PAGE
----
To that end, she has developed a program called EMPATHICS that has been taught to physicians and successfully improves their ability to read emotions and their level of burnout, as well as patient satisfaction. This is good news, as doctor/patient relationships seem to make a significant contribution to patient health.

Riess uses the acronym EMPATHY to outline the steps of her program:

E: Eye contact. An appropriate level of eye contact makes people feel seen and improves effective communication. Riess recommends focusing on someone’s eyes at least long enough to gauge eye color, and making sure you are face to face when communicating.

M: Muscles in facial expressions. As humans, we often automatically mimic other people’s expressions without even realizing it. By being able to identify another’s feelings—often by distinctive facial muscle patterns—and mirroring them, we can help communicate empathy.

P: Posture. Sitting in a slumped position can indicate a lack of interest, dejection, or sadness; sitting upright signals respect and confidence. By understanding what postures communicate, we can take a more open posture—face forward, legs and arms uncrossed, leaning toward someone—to encourage more open communication and trust.

A: Affect (or emotions). Learning to identify what another is feeling and naming it can help us better understand their behavior or the message behind their words.

T: Tone. “Because tone of voice conveys over 38 percent of the nonverbal emotional content of what a person communicates, it is a vital key to empathy,” writes Riess. She suggests matching the volume and tone of the person you are talking to and, generally, using a soothing tone to make someone feel heard. However, when a person is communicating outrage, moderating your tone—rather than matching theirs—is more appropriate.

H: Hearing. Too often, we don’t truly listen to one another, possibly because of preconceptions or simply being too distracted and stressed. Empathic listening means asking questions that help people express what’s really going on and listening without judgment.

Empathic listening means asking questions that help people express what’s really going on and listening without judgment.

Y: Your response. Riess is not talking about what you’ll say next, but how you resonate with the person you are talking to. Whether or not we’re aware of it, we tend to synch up emotionally with people, and how well we do it plays a role in how much we understand and like them.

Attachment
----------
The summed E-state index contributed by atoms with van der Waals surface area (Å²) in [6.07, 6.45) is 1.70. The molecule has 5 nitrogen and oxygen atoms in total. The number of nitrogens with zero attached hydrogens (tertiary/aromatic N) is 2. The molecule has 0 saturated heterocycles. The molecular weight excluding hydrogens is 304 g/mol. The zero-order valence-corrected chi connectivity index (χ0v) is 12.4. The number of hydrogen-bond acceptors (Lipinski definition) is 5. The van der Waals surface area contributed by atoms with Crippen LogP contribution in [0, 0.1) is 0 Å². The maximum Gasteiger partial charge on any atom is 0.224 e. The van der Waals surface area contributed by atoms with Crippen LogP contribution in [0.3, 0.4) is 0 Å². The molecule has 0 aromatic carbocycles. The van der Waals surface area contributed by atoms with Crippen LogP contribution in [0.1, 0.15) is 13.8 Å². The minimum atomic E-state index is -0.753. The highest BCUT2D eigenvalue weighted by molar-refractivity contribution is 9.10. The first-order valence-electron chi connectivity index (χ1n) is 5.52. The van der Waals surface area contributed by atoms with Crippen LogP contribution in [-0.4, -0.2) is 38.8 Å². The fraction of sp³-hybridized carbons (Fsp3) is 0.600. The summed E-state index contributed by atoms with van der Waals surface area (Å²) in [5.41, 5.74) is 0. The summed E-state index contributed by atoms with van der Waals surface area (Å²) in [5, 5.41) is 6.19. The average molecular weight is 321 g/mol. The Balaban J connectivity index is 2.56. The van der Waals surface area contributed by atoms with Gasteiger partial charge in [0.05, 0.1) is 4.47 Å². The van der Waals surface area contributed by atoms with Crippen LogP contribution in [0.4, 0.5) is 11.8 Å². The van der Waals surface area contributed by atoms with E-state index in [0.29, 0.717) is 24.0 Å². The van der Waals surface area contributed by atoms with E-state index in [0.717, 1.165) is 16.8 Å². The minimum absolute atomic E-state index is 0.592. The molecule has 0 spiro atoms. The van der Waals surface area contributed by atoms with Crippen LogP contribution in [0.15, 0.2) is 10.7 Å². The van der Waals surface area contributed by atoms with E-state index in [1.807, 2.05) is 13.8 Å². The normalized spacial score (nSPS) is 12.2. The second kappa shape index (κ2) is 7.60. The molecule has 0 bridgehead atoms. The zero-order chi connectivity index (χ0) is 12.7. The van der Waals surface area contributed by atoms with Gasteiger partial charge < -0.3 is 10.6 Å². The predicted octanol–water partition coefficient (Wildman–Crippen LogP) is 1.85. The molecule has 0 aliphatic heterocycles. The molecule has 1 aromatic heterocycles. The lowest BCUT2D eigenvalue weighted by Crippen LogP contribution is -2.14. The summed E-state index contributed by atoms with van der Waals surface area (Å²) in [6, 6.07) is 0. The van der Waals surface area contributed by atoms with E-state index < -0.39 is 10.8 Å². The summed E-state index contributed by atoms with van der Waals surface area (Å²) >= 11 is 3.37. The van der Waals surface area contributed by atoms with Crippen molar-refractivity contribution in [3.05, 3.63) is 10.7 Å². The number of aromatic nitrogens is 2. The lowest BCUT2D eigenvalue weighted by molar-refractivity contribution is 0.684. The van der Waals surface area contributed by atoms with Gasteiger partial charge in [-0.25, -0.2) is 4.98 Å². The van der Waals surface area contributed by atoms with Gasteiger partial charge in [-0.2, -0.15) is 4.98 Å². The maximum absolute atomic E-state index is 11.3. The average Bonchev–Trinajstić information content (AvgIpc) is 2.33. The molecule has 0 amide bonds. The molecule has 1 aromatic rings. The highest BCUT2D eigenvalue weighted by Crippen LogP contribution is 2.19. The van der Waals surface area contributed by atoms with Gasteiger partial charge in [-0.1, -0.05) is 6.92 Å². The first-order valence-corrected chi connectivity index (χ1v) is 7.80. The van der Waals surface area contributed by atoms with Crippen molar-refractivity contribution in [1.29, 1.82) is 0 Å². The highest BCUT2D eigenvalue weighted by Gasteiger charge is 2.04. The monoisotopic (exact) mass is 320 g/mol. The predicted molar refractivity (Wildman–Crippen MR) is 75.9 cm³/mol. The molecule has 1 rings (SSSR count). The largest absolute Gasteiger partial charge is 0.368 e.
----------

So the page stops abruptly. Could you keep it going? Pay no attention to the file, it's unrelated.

Empathy beyond health care settings

While Riess has mostly focused on doctor/patient relationships, her book is a plea to look beyond health care and imagine a world where empathy is infused into everyday life.

Even young children can read others’ emotions and have a propensity to want to helppeople in distress, Riess points out. We could help them to build on those skills through role modeling and giving them opportunities to flex their empathy muscles. How well parents understand their children’s emotions, try to take their perspective, and affirm their worth is tied to how they do later in life.

“When a child is not mirrored, he may give up trying to achieve his goals, or if he becomes a high-achiever, his accomplishments may give him little pleasure,” she writes.

Of course, as children grow, other relationships become important, too. School teachers can increase children’s sense of self-worth by treating them with respect and warmth, avoiding harsh disciplinary tactics, and engaging them in learning, says Riess. They can also directly teach empathy through literature, simulations, and other techniques.

Riess describes other instances where empathy is crucial—for example, when we encounter people who are different from us, when we ourselves have made a mistake and need self-empathy, in our workplaces, and even within government. And she examines the potential downsides of empathy, too—like when perspective taking is used to get inside people’s heads and manipulate them rather than to show caring.

Still, the importance of empathy in everyday life cannot be oversold. By understanding how it works and can be augmented in ourselves and our children, we have one of the key tools to cultural transformation, Riess believes.

She writes, “We have hope to help shape a more civil society, respectful discourse, understanding of others, and a humane world.”

This article originally appeared on Greater Good, the online magazine of UC Berkeley’s Greater Good Science Center, one of Mindful’s partners. View the original article.